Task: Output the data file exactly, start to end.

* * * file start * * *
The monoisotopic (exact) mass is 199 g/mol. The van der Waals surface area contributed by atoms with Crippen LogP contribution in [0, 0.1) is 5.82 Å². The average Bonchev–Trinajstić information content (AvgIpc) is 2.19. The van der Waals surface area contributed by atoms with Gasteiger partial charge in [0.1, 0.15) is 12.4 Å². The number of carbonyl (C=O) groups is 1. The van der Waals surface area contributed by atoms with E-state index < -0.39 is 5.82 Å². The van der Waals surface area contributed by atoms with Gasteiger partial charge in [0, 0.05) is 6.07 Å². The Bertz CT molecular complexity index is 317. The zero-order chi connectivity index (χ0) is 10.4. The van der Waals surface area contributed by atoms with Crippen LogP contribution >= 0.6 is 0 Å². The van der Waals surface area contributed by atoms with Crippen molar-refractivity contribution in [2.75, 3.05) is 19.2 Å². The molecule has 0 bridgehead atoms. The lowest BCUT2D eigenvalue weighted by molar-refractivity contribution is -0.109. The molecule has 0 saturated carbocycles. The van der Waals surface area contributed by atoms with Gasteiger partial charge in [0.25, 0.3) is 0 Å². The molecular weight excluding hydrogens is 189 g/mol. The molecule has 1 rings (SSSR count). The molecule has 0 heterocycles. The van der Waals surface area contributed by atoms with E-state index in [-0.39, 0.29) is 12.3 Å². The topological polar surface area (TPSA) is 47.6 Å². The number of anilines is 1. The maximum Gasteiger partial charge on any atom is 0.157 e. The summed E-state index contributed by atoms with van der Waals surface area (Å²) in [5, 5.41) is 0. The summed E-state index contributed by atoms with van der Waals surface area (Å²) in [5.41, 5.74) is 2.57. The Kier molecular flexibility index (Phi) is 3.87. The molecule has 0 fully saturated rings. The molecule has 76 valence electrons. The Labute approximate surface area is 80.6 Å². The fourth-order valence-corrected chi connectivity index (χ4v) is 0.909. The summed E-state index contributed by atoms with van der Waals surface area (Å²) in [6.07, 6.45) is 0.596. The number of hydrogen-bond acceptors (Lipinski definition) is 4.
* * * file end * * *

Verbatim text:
The monoisotopic (exact) mass is 199 g/mol. The van der Waals surface area contributed by atoms with Crippen LogP contribution in [0, 0.1) is 5.82 Å². The average Bonchev–Trinajstić information content (AvgIpc) is 2.19. The van der Waals surface area contributed by atoms with Gasteiger partial charge in [0.1, 0.15) is 12.4 Å². The number of carbonyl (C=O) groups is 1. The van der Waals surface area contributed by atoms with E-state index < -0.39 is 5.82 Å². The van der Waals surface area contributed by atoms with Gasteiger partial charge in [0, 0.05) is 6.07 Å². The Bertz CT molecular complexity index is 317. The zero-order chi connectivity index (χ0) is 10.4. The van der Waals surface area contributed by atoms with Crippen LogP contribution >= 0.6 is 0 Å². The van der Waals surface area contributed by atoms with Crippen molar-refractivity contribution in [2.75, 3.05) is 19.2 Å². The molecule has 0 bridgehead atoms. The lowest BCUT2D eigenvalue weighted by molar-refractivity contribution is -0.109. The molecule has 0 saturated carbocycles. The van der Waals surface area contributed by atoms with Gasteiger partial charge in [0.25, 0.3) is 0 Å². The molecular weight excluding hydrogens is 189 g/mol. The molecule has 1 rings (SSSR count). The molecule has 0 heterocycles. The van der Waals surface area contributed by atoms with E-state index in [-0.39, 0.29) is 12.3 Å². The topological polar surface area (TPSA) is 47.6 Å². The number of anilines is 1. The maximum Gasteiger partial charge on any atom is 0.157 e. The summed E-state index contributed by atoms with van der Waals surface area (Å²) in [5, 5.41) is 0. The summed E-state index contributed by atoms with van der Waals surface area (Å²) in [5.41, 5.74) is 2.57. The Kier molecular flexibility index (Phi) is 3.87. The molecule has 0 fully saturated rings. The molecule has 76 valence electrons. The Labute approximate surface area is 80.6 Å². The fourth-order valence-corrected chi connectivity index (χ4v) is 0.909. The summed E-state index contributed by atoms with van der Waals surface area (Å²) in [6.07, 6.45) is 0.596. The number of hydrogen-bond acceptors (Lipinski definition) is 4.